AGNR News > News Article
by Dan Kugler
March 6, 2013
I want to use this March 2013 edition of Newsline to write about the College’s recent interaction with the Provost. I cannot emphasize enough how important it is to take every opportunity to help to build higher levels of understanding about UME with the administration of the University.
Dr. Mary Ann Rankin, Senior Vice President and Provost, was invited by Dean Wei and came to our monthly AGNR College “Chairs Meeting” held on February 20. The purpose was to provide a briefing on the breadth, relevance and forward look of the College. Each Department Chair and each Associate Dean had 3-5 minutes to present their most salient information. The Department Chairs went first; I have to say the Chairs presented such a high and intensive quality briefing that every faculty and staff member should have access to it. There was then a discussion borne from few questions posed by the Chairs to the Provost about the future of the College and University. During that discussion, Dr. Rankin spoke of her positions and career at the University of Texas and how that experience and her skills would help the University of Maryland prosper. She also spoke freely of her relationship with Texas A&M, in particular her admiration of Cooperative Extension and its outreach capacity to the people and communities of Texas. It was a perfect segue to my presentation about UME which was next on the agenda.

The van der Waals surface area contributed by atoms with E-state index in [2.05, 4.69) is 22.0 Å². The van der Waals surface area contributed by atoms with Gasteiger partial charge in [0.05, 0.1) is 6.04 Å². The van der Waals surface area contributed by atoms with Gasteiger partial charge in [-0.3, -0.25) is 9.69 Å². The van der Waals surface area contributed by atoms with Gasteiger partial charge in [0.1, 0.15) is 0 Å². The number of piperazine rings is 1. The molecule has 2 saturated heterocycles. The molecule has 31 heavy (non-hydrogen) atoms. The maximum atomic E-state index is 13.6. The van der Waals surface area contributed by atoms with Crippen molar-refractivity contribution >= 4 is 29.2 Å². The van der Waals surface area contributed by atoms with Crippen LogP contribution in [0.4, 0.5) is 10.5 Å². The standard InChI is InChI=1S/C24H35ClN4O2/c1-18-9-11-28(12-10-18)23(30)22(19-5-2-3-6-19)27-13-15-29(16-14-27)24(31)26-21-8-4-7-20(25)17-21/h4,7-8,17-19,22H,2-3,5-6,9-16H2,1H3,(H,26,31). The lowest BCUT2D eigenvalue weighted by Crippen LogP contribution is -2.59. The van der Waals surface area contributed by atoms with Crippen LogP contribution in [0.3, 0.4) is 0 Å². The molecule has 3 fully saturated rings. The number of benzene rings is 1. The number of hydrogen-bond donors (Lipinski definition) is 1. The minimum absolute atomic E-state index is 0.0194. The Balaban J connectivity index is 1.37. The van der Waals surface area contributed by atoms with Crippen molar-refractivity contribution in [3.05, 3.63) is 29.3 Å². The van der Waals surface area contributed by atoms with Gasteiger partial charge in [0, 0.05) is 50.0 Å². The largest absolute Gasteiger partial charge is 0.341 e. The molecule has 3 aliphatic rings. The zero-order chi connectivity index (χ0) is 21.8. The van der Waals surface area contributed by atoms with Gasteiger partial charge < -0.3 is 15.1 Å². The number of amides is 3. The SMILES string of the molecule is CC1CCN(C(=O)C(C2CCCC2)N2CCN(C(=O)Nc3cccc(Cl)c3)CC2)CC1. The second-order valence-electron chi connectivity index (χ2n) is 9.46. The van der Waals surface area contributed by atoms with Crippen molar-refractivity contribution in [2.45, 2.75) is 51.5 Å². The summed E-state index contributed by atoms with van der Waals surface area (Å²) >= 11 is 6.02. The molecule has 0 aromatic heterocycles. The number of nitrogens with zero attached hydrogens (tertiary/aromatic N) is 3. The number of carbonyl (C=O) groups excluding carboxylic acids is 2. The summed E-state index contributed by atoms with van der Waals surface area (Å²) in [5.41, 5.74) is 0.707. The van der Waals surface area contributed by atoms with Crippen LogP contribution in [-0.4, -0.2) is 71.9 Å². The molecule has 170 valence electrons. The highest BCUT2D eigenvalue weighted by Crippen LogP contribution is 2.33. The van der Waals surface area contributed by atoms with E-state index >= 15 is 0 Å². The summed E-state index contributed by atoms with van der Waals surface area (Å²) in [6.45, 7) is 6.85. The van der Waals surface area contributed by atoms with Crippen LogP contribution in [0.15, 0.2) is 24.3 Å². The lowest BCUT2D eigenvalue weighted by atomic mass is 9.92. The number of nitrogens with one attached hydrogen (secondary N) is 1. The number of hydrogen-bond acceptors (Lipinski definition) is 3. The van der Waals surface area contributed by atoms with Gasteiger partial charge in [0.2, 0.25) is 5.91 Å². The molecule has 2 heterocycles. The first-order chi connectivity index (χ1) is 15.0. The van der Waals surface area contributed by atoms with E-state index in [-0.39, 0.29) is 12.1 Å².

I began by saying that UME’s mission is undertaken by roughly 500 faculty and staff in Maryland “…providing accessible, unbiased expert knowledge that people can use to improve their economic stability, their quality of life and community, and the environment in which they live.” I showed the four UME Impact Areas and their seven Impact Teams. For each of the Impact Teams for 2012, I showed the cumulative number of presentations and the number of participants, e.g. AGNR Profitability with 8,850 presentations to 213,800 participants and Community Leadership and Civic Engagement with 3,552 presentations to 31,998 participants. While not perfect and in need of some refinement, these numbers express to the Provost the kind of client base and outreach network UME carries in true delivery of the quotation at beginning of this paragraph. The Provost has never seen outreach numbers like these; in fact the Department Chairs have not either. UME is the face of the University of Maryland across the state.
I closed by citing a few of the benchmarks of UME in transformation: fully moving into the AED structure, maturation of the Program Clusters, advancing UME Criteria for the APT process, continuing to build-out Impact Teams and Signature Programs, being full accountable to the public, focusing on fewer things and doing them better, and arriving at one universal branding and marketing application for the state. My last statement was that we want UME and the University of Maryland to “be the 21st Century Land Grant University.”
For more information, contact: Dan Kugler